Turns out, the kids rocked after all.

Nearly half of all eligible young voters cast ballots in the November 2004 election, raising their turnout rate by more than twice any other age group.

"This is big," said David King, associate director of the Institute of Politics at Harvard University who highlighted the Census Bureau findings in an IOP report Wednesday. "When you vote young, you're much more likely to vote the rest of your life, so the 2004 campaign turned a generation on to politics."

Exit polls from Election Day 2004 had shown that 9 percent of voters were 18 to 24, about the same proportion of the electorate as in 2000. Those figures were interpreted as a sign that young voters failed to increase their political impact in an election that focused on the Iraq war and included unsubstantiated rumors that the Bush administration might impose the draft.

The Census numbers suggest that young voters did get involved.

About 47 percent of Americans 18-24 voted in 2004, up from 36 percent in 2000, according to the Census Bureau. No other age group increased its turnout by more than 5 percentage points.

Even with the increase, the youngest voters still had the lowest turnout rate. Nearly three of every four people aged 55-74 voted in 2004.

Those numbers explain why elderly voters are highly prized by candidates. But they also suggest there is enormous potential in the young vote, and that efforts by President Bush and Democratic rival Sen. John Kerry to recruit college-age students were worth the trouble.

The 18-24 set made up 9 percent of the electorate last year, up very slightly from 8 percent the previous election. It's unclear what that might mean for the young vote in the future.

"Will it work for kids who were 14 years old in 2004? No idea. That work still remains to be done," King said. "But the 2004 campaign itself was an immense mobilizing event, bringing out the largest percent of young voters in 32 years."

Democrats found hope in the statistics because, according to exit polls, Kerry won 56 percent of votes cast by people aged 18-24. Bush earned 43 percent of their votes.

The Census Bureau statistics have their limitations. Unlike exit polls that capture voters as they leave balloting stations, the Census relies on people to be honest and accurate about their past voting behavior.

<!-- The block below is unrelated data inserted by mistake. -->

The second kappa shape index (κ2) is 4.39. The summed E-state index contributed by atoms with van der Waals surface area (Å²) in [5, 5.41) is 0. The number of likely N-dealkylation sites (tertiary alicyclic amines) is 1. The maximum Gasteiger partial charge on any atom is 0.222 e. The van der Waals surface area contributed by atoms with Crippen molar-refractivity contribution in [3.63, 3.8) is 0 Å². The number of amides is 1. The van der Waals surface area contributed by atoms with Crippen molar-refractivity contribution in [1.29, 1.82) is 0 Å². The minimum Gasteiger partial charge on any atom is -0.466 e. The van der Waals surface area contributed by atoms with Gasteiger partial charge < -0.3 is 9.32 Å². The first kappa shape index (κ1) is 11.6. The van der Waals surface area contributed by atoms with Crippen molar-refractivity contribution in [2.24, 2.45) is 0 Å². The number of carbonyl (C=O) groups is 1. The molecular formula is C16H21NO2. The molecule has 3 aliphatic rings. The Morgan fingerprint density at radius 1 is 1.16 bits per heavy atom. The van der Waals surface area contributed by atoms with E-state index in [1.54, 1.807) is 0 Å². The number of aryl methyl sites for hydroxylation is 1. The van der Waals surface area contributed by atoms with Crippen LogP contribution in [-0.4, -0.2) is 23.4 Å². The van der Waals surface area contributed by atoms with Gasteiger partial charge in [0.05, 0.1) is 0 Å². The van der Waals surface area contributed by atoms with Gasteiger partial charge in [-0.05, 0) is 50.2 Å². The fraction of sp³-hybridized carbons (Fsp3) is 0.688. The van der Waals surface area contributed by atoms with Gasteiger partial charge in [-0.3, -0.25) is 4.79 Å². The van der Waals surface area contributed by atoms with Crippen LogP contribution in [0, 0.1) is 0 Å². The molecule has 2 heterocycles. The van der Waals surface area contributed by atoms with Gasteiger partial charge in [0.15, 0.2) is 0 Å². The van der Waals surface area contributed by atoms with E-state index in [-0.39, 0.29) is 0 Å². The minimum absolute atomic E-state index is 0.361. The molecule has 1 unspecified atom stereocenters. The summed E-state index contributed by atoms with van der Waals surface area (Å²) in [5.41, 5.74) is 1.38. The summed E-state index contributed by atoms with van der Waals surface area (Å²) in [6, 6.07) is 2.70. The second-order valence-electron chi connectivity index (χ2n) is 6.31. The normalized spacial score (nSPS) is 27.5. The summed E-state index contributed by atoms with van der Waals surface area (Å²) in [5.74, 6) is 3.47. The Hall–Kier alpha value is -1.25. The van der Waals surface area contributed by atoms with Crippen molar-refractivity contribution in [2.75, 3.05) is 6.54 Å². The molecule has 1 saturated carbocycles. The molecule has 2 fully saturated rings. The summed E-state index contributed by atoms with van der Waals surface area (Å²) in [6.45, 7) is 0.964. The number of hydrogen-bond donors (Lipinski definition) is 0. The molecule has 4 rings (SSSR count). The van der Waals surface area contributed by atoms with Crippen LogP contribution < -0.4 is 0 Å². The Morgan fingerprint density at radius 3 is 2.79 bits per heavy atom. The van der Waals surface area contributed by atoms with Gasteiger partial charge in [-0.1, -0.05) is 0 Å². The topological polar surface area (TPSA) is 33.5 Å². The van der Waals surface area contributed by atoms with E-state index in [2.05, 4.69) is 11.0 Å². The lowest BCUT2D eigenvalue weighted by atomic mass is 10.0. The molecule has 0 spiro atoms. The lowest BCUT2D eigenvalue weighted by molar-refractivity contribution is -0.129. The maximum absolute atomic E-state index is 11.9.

Still, King and others said there was no reason to believe one age group would start exaggerating voting habits more than others.

"If there is a lot of social pressure to vote, we find that based on class or incomes, not based on age," King said.

"There is some suspicion that there is over-reporting, but we don't have any way of telling who is telling us the truth and who isn't," said Kurt Bauman, chief of the Census Bureau's education section.

The bureau collects information about voting habits after every federal election as part of its monthly Current Population Survey, which is best known for generating unemployment numbers.

The bureau interviewed members of 56,000 households in November 2004, and 46,800 households in November 2000.

"This is a larger sample than anything you would get from a poll," Bauman said.

Republicans worried in 2004 that rumors of a draft would create an anti-Bush surge of young voters. Many GOP strategists were pleasantly surprised to see exit polls suggesting there was little impact on turnout.

Democratic National Committee spokesman Josh Earnest called the Census numbers a "strong endorsement" of party efforts to court young voters.

His GOP counterpart, Tracey Schmitt, said the Republican National Committee recognizes the "increasing presence of the youth vote" and is determined to win young people over.

The report suggested that college students were more skeptical of elected officials and the political process than they were earlier. Still, large percentages believe that serving as an elected official is an honorable thing to do.

Young voters were also finding new ways to be politically active, such as wearing wristbands or T-shirts that support a cause, the IOP found.

Politics aside, college students were far more likely than their parents' generation to volunteer and to see such work as a way to solve important national issues, the study said.